5 Writing Exercises That Will Make You More Creative
Writing is serious business, full of mental anguish, studious contemplation, philosophical brooding, and bullshit. Listen: If your every literary moment is spent agonizing unhappily over your creation -- just quit. If you're going to be unhappy with your pastimes anyway, take up carpentry. Even a shitty, crooked spice rack will keep the oregano from cluttering up the cabinets. If you're writing, you should have the decency to enjoy it. Remember: All you're doing is transcribing imagination time. Don't take it too seriously. Writing is a game, and if you're stuck on a level, the solution isn't to grind through it -- just cheat. Here are a few simple cheat codes to get you started, and maybe unfuck your creativity love enough for you to finish that masterwork about a boy and his homosexual robot dog. And if you try any of these, feel free to post the results in the comments. Because that's the other important aspect of being a writer: the shameless attention whoring.
Brutally End Your Story
Having trouble starting your piece?
Why not end it instead? Why not write the cacophonous, mad, tragic, soul-shattering climax to a magnum opus that never existed? Start with the heartbreaking death of your main character, and write it like thousands of readers have already grown to know and love them. Reveal the mind-blowing plot twist without ever having to go through the drudgery of setting it up. Some writers use the "last line" trick -- where they just write the very last line of the story and then try to get there. I'm advocating for the full finale. Write the last two pages. Cut into the action in the middle of a sentence -- or the middle of an explosion -- and see where it takes you. You don't have to worry about quality or integrity or any of that crap, because the story you're ending never even existed. This exercise is a fine way to start a work you intend to keep. Oh, you won't keep what you write while playing this game: You'll probably rewrite every single word of this trite rubbish while sobbing in angry shame, but you might figure out an overall goal. That's just as important. The biggest danger, especially in longer works, is getting lost along the way. Even if you never pick up this particular story again, the exercise at least lets you practice what to do when you reach that goal so you don't pull up to your dramatic finale with a blank look on your face and motion for all the action to stop while you read the instruction manual.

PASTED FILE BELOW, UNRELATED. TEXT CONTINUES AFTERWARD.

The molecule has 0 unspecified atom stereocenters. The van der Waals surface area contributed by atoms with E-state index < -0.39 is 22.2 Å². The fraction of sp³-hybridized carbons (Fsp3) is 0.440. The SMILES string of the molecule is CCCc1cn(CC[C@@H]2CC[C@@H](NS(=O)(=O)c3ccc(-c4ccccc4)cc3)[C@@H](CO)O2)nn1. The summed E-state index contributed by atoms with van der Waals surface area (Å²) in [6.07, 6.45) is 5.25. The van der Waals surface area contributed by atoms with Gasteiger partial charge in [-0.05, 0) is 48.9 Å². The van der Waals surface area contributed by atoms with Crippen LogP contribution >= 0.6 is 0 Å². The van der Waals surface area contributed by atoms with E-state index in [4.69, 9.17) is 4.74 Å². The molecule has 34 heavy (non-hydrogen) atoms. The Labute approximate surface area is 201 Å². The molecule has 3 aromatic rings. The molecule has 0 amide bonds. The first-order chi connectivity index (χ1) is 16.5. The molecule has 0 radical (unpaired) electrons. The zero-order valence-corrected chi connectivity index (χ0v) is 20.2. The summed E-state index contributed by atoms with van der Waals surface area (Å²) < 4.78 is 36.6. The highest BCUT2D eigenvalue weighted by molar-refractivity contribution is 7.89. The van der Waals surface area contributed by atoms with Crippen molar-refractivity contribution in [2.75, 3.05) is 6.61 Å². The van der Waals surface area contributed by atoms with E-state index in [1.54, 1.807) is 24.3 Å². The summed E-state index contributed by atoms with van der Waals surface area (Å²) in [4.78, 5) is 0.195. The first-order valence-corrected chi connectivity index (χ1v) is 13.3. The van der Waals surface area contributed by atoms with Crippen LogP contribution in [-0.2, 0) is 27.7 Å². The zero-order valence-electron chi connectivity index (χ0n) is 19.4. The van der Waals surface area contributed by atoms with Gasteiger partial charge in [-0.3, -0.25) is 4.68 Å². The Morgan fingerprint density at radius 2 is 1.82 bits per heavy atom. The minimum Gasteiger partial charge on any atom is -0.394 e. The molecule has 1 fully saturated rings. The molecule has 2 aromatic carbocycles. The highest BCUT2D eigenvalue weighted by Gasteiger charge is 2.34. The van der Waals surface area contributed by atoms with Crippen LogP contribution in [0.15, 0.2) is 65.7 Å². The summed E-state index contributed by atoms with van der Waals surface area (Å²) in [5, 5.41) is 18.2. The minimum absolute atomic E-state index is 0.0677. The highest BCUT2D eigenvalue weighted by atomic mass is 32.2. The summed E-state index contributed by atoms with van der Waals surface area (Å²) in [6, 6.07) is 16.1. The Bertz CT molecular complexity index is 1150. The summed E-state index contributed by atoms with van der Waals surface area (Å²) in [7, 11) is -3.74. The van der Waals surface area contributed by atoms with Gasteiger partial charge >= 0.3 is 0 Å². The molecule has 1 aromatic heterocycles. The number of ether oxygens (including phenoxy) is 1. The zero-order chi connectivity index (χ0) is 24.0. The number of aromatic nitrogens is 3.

-foot broke through the Papier's skull with a sound like eggshells cracking.
"I told you it would come to this," I informed the shattered paper man. He looked at me with flat painted eyes.
"What sin did we commit?" the Papier asked me, not understanding.
"Worship of false idols," I said.
I motioned to the torn and shredded husks all around us.
"I didn't worship them..."
"No, that was their sin. Yours was pride."
"I just didn't want to be alone anymore," he said, "They were my brothers."
"They were dolls," I corrected, "and not very good ones. Their limbs were malformed. Their brains were feeble. You were the best of them. That's why I saved you for last, old friend."
I bent, pulled a pair of faded pink safety scissors from my pocket and began to cut. I started on the mouth, so I wouldn't have to hear him scream.
"How's your project coming, Billy? Will you be finished before nap time?" Mrs. Davis asked me, her oblivious eyes carefully selecting the reality she allows herself to see.
"It's almost done, Mrs. Davis," I answered. "It's almost over now."
Drive Your Story Insane